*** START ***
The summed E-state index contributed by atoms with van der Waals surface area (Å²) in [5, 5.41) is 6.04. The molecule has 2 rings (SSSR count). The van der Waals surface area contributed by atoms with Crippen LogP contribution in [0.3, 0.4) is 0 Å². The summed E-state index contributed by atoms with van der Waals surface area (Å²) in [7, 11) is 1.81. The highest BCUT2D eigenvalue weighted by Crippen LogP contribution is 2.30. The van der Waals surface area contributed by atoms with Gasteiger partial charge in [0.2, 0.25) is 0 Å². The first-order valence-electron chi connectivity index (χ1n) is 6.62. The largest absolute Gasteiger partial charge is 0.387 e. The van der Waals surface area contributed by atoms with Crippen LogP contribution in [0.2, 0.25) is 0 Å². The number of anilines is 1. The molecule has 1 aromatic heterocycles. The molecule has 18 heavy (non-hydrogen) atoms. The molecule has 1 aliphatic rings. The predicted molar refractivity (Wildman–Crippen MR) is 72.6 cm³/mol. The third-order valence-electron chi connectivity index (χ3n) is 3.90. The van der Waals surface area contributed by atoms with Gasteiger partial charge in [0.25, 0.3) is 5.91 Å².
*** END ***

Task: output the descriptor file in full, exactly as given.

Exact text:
The summed E-state index contributed by atoms with van der Waals surface area (Å²) in [5, 5.41) is 6.04. The molecule has 2 rings (SSSR count). The van der Waals surface area contributed by atoms with Crippen LogP contribution in [0.3, 0.4) is 0 Å². The summed E-state index contributed by atoms with van der Waals surface area (Å²) in [7, 11) is 1.81. The highest BCUT2D eigenvalue weighted by Crippen LogP contribution is 2.30. The van der Waals surface area contributed by atoms with Gasteiger partial charge in [0.2, 0.25) is 0 Å². The first-order valence-electron chi connectivity index (χ1n) is 6.62. The largest absolute Gasteiger partial charge is 0.387 e. The van der Waals surface area contributed by atoms with Crippen LogP contribution in [0.2, 0.25) is 0 Å². The number of anilines is 1. The molecule has 1 aromatic heterocycles. The molecule has 18 heavy (non-hydrogen) atoms. The molecule has 1 aliphatic rings. The predicted molar refractivity (Wildman–Crippen MR) is 72.6 cm³/mol. The third-order valence-electron chi connectivity index (χ3n) is 3.90. The van der Waals surface area contributed by atoms with Gasteiger partial charge in [0.25, 0.3) is 5.91 Å².